If we were to believe the claims of conventional diet advice, such as those being echoed by wheat industry groups like the Grain Foods Foundation in their SixServings Blog (where, by the way, you’ve GOT to read the over 70 comments!), eliminate wheat from your diet and you will lose your job, the neighbors will make fun of you, your mother-in-law will move into your house for an indefinite stay, and you will become constipated and malnourished and suffer multiple nutritional deficiencies.
Not true. In fact, I will argue in these posts that nutrition improves with elimination of wheat due to increased absorption of multiple nutrients once the digestive disruption of wheat (gluten and lectins) are removed; pancreatic release of digestive enzymes improves due to the increased intestinal release of cholecystekinin; and improved absorption of vitamins, minerals, proteins and fats results when the dysbiosis or bacterial overgrowth associated with wheat consumption reverses, among other effects.
So I thought I’d tackle each nutrient one by one. Let’s talk about vitamin B6. B6 is essential, as it is not synthesized in the body; it must come from diet. B6 deficiency leads to rashes like seborrheic dermatitis, atrophy of the tongue and mouth sores, and central nervous system impairment. I begin with B6 since it is often cited as a nutrient that has been shown to be deficient in 20% of people with celiac disease on a gluten-free diet (Hallert et al 2002).
The adult RDA for vitamin B6 is 1.3-1.7 mg per day for adults, though many argue (and I agree) that higher quantities are beneficial. According to the USDA, two slices of whole wheat bread contain 0.117 mg of vitamin B6.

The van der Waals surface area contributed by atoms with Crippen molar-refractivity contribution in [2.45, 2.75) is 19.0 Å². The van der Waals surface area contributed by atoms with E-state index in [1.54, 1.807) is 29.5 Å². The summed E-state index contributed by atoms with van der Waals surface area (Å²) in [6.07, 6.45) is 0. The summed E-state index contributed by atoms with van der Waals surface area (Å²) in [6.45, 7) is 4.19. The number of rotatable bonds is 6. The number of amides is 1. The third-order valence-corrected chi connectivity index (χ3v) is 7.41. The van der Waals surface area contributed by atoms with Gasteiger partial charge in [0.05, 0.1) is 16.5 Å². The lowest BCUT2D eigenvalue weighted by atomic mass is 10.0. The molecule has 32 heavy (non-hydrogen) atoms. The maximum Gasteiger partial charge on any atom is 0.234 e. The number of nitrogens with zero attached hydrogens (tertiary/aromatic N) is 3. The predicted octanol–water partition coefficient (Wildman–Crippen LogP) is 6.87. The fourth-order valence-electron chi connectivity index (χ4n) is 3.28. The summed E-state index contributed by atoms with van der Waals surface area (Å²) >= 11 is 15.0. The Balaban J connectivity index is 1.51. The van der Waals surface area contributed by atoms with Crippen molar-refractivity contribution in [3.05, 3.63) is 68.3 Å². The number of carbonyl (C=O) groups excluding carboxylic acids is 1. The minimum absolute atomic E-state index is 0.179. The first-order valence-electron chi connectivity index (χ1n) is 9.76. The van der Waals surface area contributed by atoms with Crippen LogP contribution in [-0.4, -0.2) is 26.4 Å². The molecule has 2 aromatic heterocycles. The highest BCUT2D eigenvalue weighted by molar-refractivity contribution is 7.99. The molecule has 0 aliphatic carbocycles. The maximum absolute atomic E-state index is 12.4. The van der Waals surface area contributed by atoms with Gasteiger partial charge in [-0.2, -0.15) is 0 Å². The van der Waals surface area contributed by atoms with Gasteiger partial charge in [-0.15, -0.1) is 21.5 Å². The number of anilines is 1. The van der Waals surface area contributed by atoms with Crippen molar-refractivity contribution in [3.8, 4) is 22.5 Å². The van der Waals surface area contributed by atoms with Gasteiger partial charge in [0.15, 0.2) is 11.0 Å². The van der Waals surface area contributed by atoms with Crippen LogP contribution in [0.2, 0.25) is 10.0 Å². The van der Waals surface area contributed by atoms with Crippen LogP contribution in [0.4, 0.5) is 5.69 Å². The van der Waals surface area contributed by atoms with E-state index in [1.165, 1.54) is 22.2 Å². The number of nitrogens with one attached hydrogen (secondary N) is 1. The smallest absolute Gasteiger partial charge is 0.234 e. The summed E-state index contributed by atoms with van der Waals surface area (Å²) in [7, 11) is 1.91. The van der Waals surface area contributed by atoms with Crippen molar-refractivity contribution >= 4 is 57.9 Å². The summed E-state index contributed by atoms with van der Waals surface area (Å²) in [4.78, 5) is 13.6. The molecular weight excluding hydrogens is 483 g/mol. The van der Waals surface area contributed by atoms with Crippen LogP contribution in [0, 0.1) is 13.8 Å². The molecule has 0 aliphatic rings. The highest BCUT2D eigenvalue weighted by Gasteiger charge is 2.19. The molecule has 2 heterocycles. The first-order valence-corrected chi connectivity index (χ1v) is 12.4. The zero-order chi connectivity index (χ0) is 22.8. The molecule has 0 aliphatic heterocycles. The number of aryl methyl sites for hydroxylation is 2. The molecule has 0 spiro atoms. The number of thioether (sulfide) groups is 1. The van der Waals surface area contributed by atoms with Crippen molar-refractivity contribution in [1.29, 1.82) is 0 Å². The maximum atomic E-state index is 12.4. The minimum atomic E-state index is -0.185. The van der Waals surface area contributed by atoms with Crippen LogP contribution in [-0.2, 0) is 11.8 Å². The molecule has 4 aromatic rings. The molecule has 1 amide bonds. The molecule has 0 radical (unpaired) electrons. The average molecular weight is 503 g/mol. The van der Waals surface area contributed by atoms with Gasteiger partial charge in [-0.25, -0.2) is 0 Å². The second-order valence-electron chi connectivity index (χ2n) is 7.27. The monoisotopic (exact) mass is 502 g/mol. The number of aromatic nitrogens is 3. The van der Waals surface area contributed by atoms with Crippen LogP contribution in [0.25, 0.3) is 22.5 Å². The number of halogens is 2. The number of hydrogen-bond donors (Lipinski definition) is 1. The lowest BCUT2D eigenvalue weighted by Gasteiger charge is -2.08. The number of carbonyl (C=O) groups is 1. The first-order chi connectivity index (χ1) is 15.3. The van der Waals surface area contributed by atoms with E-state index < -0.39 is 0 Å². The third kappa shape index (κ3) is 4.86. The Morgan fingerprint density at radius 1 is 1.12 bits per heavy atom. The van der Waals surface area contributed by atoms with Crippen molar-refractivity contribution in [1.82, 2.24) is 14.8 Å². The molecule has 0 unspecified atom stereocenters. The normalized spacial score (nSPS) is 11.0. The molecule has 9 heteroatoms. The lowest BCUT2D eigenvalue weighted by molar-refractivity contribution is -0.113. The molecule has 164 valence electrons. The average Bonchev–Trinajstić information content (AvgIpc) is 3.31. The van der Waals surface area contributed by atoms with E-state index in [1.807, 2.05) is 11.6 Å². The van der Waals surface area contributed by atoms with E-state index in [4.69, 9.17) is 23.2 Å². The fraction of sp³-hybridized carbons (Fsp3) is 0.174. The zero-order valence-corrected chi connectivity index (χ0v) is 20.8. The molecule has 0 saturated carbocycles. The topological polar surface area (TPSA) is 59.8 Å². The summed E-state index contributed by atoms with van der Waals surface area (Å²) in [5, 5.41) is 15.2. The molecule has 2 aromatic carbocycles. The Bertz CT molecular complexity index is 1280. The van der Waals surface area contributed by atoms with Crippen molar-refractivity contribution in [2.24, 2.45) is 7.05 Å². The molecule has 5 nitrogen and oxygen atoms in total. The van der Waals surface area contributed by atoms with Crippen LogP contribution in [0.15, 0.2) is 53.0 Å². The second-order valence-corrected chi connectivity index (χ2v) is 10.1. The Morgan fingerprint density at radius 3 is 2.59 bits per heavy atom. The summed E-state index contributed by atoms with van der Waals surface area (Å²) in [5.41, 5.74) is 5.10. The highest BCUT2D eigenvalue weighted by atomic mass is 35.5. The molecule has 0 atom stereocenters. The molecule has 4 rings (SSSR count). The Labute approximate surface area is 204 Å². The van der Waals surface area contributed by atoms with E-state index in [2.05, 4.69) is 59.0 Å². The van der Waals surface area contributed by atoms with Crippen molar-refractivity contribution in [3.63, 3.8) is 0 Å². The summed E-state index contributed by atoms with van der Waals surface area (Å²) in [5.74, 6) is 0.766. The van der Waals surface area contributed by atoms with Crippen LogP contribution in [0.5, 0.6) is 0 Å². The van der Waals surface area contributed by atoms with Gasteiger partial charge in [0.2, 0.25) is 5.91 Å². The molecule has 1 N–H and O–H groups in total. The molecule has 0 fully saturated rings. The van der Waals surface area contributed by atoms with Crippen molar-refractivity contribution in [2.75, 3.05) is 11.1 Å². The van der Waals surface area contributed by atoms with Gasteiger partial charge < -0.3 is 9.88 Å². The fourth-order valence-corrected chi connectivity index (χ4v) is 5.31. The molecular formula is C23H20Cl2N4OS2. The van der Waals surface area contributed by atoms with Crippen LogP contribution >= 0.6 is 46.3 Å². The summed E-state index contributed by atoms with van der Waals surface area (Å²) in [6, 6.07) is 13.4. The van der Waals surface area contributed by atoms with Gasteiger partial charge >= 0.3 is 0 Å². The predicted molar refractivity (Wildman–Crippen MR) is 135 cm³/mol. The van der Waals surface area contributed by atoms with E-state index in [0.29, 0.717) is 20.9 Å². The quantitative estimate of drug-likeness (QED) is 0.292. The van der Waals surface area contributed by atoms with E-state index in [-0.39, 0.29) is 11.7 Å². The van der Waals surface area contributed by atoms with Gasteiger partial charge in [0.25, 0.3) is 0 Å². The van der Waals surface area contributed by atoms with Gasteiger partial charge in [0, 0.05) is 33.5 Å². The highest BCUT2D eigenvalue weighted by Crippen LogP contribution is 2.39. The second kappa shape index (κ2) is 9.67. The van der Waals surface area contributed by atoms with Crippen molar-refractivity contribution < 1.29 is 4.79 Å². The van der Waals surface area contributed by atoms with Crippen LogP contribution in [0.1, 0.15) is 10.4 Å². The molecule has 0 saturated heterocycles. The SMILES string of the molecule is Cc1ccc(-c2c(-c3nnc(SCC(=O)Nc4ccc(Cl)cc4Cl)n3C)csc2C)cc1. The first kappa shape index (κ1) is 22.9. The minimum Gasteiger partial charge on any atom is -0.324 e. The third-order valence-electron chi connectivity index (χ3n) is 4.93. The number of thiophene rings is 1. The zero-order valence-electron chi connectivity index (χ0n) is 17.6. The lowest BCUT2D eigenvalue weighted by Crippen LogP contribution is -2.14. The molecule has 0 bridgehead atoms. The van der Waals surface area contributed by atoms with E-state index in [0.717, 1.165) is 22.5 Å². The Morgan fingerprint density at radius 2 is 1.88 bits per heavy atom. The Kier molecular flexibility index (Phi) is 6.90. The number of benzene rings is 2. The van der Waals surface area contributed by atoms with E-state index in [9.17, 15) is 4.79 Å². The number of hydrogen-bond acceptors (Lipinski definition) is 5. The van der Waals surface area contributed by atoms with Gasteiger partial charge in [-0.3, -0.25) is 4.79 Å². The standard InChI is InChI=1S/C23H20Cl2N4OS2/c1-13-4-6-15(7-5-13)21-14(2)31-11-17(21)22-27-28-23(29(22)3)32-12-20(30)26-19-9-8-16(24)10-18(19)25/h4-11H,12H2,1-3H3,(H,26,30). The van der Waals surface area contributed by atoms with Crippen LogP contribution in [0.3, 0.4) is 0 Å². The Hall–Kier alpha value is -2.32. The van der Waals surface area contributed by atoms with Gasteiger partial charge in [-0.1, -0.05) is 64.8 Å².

What other sources of B6 are there? Here’s a partial list:
Salmon, 4 oz: 0.64 mg
Spinach, 1 cup cooked: 0.44 mg
Chicken breast, 4 oz cooked, 0.68 mg
Tuna, 4 oz, cooked: 1.18 mg
Flaxseed, 2 tablespoons: 0.18 mg
Pistachios, 1/4 cup shelled: 0.408 mg
Sunflower seeds, 1/4 cup hulled: 0.484 mg
Avocado, 1 cup: 0.41 mg
Herbs and spices, such as garlic, paprika, turmeric, oregano, and chile powder, are also rich sources of B6. Just two cloves of garlic, for instance, contain 0.074 mg B6, or 63% of that contained in two slices of whole wheat bread.
So 4 oz of chicken breast provides nearly 6-fold more vitamin B6 than two slices of whole wheat bread, 4 oz of tuna over 10-fold more. Even two tablespoons of flaxseed–very easy to obtain–handily exceeds the B6 content of wheat products.
So, sure, if wheat is replaced with Skittles and lemon ice, you will likely become vitamin B6-deficient. But if wheat is replaced with whole foods like fish, meat, nuts, flaxseed, and avocado no vitamin B6 deficiency develops . . . B6 intake actually increases.